I have best results using 5, 7 and 9 strands. Also a mid to heavy gauge leather is highly suggested.
Step 1: Cut Your Leather
This particular strip is being made into a bracelet. So I used my own wrist as a template and cut the strip if leather about 2 inches longer than the circumference of my wrist. This allows room for the braid and end length not braided for a clasping mechanism to make it circular.
I like using a heavy duty pair of shears. But another good option is to use a utility knife with new blade. Setup a jig (or just use a table mounted vice) and make the blade stable and pull the leather into the blade instead of trying to cut a straight line. The leather will stretch and that will cause your line to go wobbly and weaken the braid strands where they get too thin. Pulling the leather thru the blade causes the leather to stretch as you cut and allows a more controlled line.
Step 2: Beginning the Braid
This braid can be done with any odd number of strands. In my experiences it looks best with 5, 7 or 9 strands.
Begin by creating 2 "groups", one group having one more strand than the other (as in the first image).
Separate them and create the "gap" between the groups.
Now flip the "tail" (not the end we are starting the braid from) towards you and thru the gap (as seen in image 2). Pulling it down to create what can be seen in image 3.
Step 3: Counting and Remembering
This braiding style requires us to braid into the gap as many times as there are strands and then again flipping the tail towards us and thru the gap. Here we have a 5 stranded braid so we must braid 5 strands into the gap before we flip the tail thru the gap.
Step 4: The Second Flip Thru
So for this example we have 5 strands in our braid, so we will braid 5 strands before flipping the tail thru the gap. Starting from the group with more strands (in this case 3) we begin braiding the outermost strand into the gap, and alternating from side to side till we have braided 5 strands into the gap.
Once we have done this the tail will look like the first image in this step. The tail now looks like a loose version of the top. If it doesn't look like this then you will need to undo the braid and start over, focusing on grabbing the outermost strand to braid into the gap each of the 5 times.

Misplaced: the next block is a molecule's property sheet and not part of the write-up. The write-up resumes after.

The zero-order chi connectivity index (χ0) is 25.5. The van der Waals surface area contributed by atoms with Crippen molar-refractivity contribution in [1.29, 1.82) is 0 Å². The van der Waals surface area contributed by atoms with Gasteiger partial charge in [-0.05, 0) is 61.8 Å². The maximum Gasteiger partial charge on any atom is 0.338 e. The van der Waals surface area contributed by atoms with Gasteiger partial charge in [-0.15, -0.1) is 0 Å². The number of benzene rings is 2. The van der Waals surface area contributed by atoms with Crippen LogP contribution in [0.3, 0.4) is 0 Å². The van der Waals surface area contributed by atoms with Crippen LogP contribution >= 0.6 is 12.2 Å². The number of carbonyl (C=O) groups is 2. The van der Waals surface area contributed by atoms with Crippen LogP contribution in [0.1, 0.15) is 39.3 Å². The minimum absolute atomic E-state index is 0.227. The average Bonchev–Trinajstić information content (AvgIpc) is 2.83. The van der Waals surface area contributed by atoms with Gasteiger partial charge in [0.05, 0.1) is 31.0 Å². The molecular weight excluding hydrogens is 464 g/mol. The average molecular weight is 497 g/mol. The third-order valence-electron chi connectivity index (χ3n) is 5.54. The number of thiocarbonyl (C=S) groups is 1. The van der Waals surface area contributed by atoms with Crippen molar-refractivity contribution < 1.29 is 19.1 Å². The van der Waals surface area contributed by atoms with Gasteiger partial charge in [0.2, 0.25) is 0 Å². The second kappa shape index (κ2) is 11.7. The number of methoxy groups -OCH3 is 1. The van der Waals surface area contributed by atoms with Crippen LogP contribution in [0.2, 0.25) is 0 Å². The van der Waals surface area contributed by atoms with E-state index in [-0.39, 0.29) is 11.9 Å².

Now that your tail looks like a loose version of the top flip the tail towards you thru the gap. Again the strands all seem to twist into the gap and the next 5 braids you make into the gap will be undoing what the flip thru has done in regards to twisting the strands.
So go ahead and braid the next 5 strands into the gap. Again starting from the group with more strands and braiding the outermost strand into the gap.
Step 5: The Third Flip
If done properly you now have untwisted and untangled the tail to be neat and straight. If not you need to go retrace your steps and find the mistake.
Depending on the length of strap you are using and desired tightness of the braid you will have more or less flips of the tail thru the gap than in this tutorial. To each their own, and really the only important part of knowing how many flips you need to make is knowing how the braid must end to be a clean finished braid (meaning it is uniform from top to bottom). These braids can me made tight or loose, and how tight you want it is up to your own personal preference. But know that you CANNOT end the braid on an odd occurance of flipping the tail thru the gap! In order for this braid to truly look "magical" you must end this braid on an even numbered sequenced flip. Meaning that you can have as many even sequences of flipping the tail thru the gap as you prefer, as this number will vary depending on the length and tightness of the braid.
Since our strap looks long enough for another set of flips, we again flip the tail towards us and thru the gap. Then braid the outermost strand of the larger group into the gap 5 times.
Step 6: The Final Flip
Again we see that same pattern where the bottom looks like a beginning of the braid we have coming from the top. Now in this case i had braided tight at the top and the bottom is a bit loose, but has the "magical" never-ending symmetry that we desire. So we give it one final flip of the tail thru the gap and work on loosening up the top of the braid to make the tightness uniform from top to bottom.
Step 7: Clasping Both Ends Together
This can be done in a few different ways, and since i've only made one braid i'm not going to show the different ways but rather explain them.
- You could cut the ends to size (assuming you left enough at top and bottom to trim without weakening the braid itself) and use a button clasp. like most button down shirts this only requires a button sewn onto one end and a hole cut into the other.
You could cut the ends to size (assuming you left enough at top and bottom to trim without weakening the braid itself) and use 2 rivets. this is not the best option as the artifact is now permanently fused together.
You could cut the tail into a long slender sliver (assuming you left enough at the bottom to trim without weakening the braid itself) and braid that strand into the beginning. This is not only adjustable but is also neat because it now looks like one piece of leather has been somehow braided into a never-ending circle. (see images for example)
You could cut the ends to size (assuming you left enough at top and bottom to trim without weakening the braid itself) and sew them together.
... your imagination is the limitation in regards to how to connect the 2 ends together. These are just examples that I have tried. some are great, others are problematic. But sound off in the comments what works and doesn't and eventually we will get it right as a communal effort!